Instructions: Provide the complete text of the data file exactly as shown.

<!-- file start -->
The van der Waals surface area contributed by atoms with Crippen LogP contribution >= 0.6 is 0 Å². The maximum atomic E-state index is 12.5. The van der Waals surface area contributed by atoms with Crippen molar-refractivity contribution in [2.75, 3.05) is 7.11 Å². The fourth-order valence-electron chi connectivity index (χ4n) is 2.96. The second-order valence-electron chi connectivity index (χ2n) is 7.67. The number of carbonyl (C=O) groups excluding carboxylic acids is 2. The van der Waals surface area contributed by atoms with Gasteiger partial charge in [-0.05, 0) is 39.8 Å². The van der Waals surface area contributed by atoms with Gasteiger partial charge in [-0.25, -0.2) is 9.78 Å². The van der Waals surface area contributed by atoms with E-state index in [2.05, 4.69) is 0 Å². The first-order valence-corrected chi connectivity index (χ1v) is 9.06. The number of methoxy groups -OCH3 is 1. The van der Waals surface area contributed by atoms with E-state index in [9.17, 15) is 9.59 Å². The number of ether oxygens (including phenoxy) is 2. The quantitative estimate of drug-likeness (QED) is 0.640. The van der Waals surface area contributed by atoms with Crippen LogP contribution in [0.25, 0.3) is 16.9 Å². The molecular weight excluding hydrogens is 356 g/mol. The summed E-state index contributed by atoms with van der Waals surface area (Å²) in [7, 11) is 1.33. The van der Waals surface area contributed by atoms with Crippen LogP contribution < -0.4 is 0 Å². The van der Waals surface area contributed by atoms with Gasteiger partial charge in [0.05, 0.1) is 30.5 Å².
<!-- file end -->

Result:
The van der Waals surface area contributed by atoms with Crippen LogP contribution >= 0.6 is 0 Å². The maximum atomic E-state index is 12.5. The van der Waals surface area contributed by atoms with Crippen molar-refractivity contribution in [2.75, 3.05) is 7.11 Å². The fourth-order valence-electron chi connectivity index (χ4n) is 2.96. The second-order valence-electron chi connectivity index (χ2n) is 7.67. The number of carbonyl (C=O) groups excluding carboxylic acids is 2. The van der Waals surface area contributed by atoms with Gasteiger partial charge in [-0.05, 0) is 39.8 Å². The van der Waals surface area contributed by atoms with Gasteiger partial charge in [-0.25, -0.2) is 9.78 Å². The van der Waals surface area contributed by atoms with E-state index in [2.05, 4.69) is 0 Å². The first-order valence-corrected chi connectivity index (χ1v) is 9.06. The number of methoxy groups -OCH3 is 1. The van der Waals surface area contributed by atoms with E-state index in [9.17, 15) is 9.59 Å². The number of ether oxygens (including phenoxy) is 2. The quantitative estimate of drug-likeness (QED) is 0.640. The van der Waals surface area contributed by atoms with Crippen LogP contribution in [0.25, 0.3) is 16.9 Å². The molecular weight excluding hydrogens is 356 g/mol. The summed E-state index contributed by atoms with van der Waals surface area (Å²) in [7, 11) is 1.33. The van der Waals surface area contributed by atoms with Crippen LogP contribution < -0.4 is 0 Å². The van der Waals surface area contributed by atoms with Gasteiger partial charge in [0.05, 0.1) is 30.5 Å².